I wish I could have put it so well. It was what lay behind my accusation of condescension, though it has occurred to me it may be more a matter of a fatuous epiphany which is really just the bleeding obvious.

5 Responses to “Shocker little shabby”

  1. Victor Says:

    I found aspects of the production odd whilst watching this production some weeks back but I enjoyed the singing and the more I thought about it afterwards the more I warmed to the interpretation.

    Every previous production I have seen has been traditional and for some reason I have found each of them lumbering in style.

  2. marcellous Says:

    Victor, I think the important difference in our experiences is that you had Rosario La Spina (Cavaradossi) and Takesha Meshe Kizart (Tosca) and I didn’t.

    Thrilling singing can surmount most obstacles, and I can imagine it could have carried this production of Tosca, which, however, made things unnecessarily difficult for the cast I heard last night. The first act, in particular (starting with a quite underwhelming Recondite Harmonia) crossed the line, as I suggested, from depicting banality (a questionable approach in any event: isn’t Cavaradossi an artist in love with a diva?) to evoking it.

    I did find more to commend in the production when I thought about it afterwards than when I was watching it (such as, for example, the substitution of the lottery for the Te Deum).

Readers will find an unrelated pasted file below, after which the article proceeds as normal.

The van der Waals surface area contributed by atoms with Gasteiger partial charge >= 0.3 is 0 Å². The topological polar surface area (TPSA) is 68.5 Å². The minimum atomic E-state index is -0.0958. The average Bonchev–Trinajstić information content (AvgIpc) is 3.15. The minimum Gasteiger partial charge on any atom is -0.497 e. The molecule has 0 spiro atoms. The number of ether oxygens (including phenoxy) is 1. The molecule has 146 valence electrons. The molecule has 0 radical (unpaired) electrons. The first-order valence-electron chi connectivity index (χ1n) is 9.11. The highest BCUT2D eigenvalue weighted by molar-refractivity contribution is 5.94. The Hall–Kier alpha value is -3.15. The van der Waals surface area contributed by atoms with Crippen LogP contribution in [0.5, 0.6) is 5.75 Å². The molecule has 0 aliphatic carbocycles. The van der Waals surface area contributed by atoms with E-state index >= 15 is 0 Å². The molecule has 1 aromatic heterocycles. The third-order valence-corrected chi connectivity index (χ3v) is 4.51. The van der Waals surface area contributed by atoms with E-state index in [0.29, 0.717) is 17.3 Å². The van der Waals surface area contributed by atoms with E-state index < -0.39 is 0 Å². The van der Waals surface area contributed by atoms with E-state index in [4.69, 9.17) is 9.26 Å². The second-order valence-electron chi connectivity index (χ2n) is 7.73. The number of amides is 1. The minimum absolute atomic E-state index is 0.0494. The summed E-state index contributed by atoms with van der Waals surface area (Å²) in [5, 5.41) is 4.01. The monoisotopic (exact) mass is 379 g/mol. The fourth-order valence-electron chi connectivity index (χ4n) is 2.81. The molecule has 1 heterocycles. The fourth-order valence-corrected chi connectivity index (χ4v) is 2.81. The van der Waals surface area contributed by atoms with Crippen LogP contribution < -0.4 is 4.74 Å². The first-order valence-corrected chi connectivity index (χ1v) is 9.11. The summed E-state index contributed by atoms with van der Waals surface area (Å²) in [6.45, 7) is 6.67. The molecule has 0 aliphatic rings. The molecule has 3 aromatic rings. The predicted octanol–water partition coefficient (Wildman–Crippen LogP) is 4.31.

3. Sarah Says:

    Worth noting – since OA has failed to attribute it – that the so-called Director’s Note is actually an excerpt from a larger newspaper article by Alden about his work, rather than a program note per se. So it’s possible that some of the explication (like the “…and it was all a dream”) was intended for people who hadn’t seen his show as much as for people who were about to. Not that that really affects your point, given the purpose for which it’s now being used.
    And as you suggest above, the whole thing worked a lot better (aurally & theatrically) with the first cast. I suspect the length of the season may not be helping either.

  4. Sarah Says:

    PS Since I’m on about attribution, here’s the article:
    http://www.guardian.co.uk/music/2008/oct/03/classicalmusicandopera

  5. Short Notes « Stumbling on melons Says:

    […] Either Dean or Holden comments that at heart the novel and hence the opera is a love story. After coming to serve Harry Joy’s needs at the Hilton Hotel, call girl Honey B sings something like: “Usually I don’t feel anything, but with you…” Perhaps I just have too much difficulty with the idea of a prostitute-with-heart-of-gold, because that just made me think: that’s what they always say. At the (rewritten from the novel) end of the opera, Harry Joy is in sylvan bliss, planting trees for Honey B. After they roll around in the dirt together for a moment, Honey B gestures to him where the next seedlings are to be planted. My cynicism intruded: I fancied that Honey B should be dressed in her working-girl gear and waving the car keys as she set off to the city to meet the next client. Something and someone still needs to pay the bills. Maybe that will be the Christopher Alden production. […]